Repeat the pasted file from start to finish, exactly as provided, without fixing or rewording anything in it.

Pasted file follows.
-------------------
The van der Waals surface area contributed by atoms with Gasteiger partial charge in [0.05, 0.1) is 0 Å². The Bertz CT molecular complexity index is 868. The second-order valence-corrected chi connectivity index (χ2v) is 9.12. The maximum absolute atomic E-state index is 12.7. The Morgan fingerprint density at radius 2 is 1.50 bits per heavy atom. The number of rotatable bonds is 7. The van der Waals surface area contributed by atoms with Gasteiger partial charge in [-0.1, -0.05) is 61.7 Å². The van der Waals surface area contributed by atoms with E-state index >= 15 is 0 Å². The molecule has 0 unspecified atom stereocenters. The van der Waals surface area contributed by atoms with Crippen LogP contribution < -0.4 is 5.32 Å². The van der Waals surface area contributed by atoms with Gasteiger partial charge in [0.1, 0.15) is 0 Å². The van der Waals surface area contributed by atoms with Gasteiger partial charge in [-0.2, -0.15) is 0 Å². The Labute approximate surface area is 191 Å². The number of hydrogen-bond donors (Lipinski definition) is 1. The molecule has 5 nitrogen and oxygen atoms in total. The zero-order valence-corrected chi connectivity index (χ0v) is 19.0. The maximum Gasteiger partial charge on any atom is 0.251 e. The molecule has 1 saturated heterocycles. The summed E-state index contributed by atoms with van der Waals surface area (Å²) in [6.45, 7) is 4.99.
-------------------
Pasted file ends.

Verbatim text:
The van der Waals surface area contributed by atoms with Gasteiger partial charge in [0.05, 0.1) is 0 Å². The Bertz CT molecular complexity index is 868. The second-order valence-corrected chi connectivity index (χ2v) is 9.12. The maximum absolute atomic E-state index is 12.7. The Morgan fingerprint density at radius 2 is 1.50 bits per heavy atom. The number of rotatable bonds is 7. The van der Waals surface area contributed by atoms with Gasteiger partial charge in [-0.1, -0.05) is 61.7 Å². The van der Waals surface area contributed by atoms with E-state index >= 15 is 0 Å². The molecule has 0 unspecified atom stereocenters. The van der Waals surface area contributed by atoms with Crippen LogP contribution < -0.4 is 5.32 Å². The van der Waals surface area contributed by atoms with Gasteiger partial charge in [0.1, 0.15) is 0 Å². The van der Waals surface area contributed by atoms with Gasteiger partial charge in [-0.2, -0.15) is 0 Å². The Labute approximate surface area is 191 Å². The number of hydrogen-bond donors (Lipinski definition) is 1. The molecule has 5 nitrogen and oxygen atoms in total. The zero-order valence-corrected chi connectivity index (χ0v) is 19.0. The maximum Gasteiger partial charge on any atom is 0.251 e. The molecule has 1 saturated heterocycles. The summed E-state index contributed by atoms with van der Waals surface area (Å²) in [6.45, 7) is 4.99.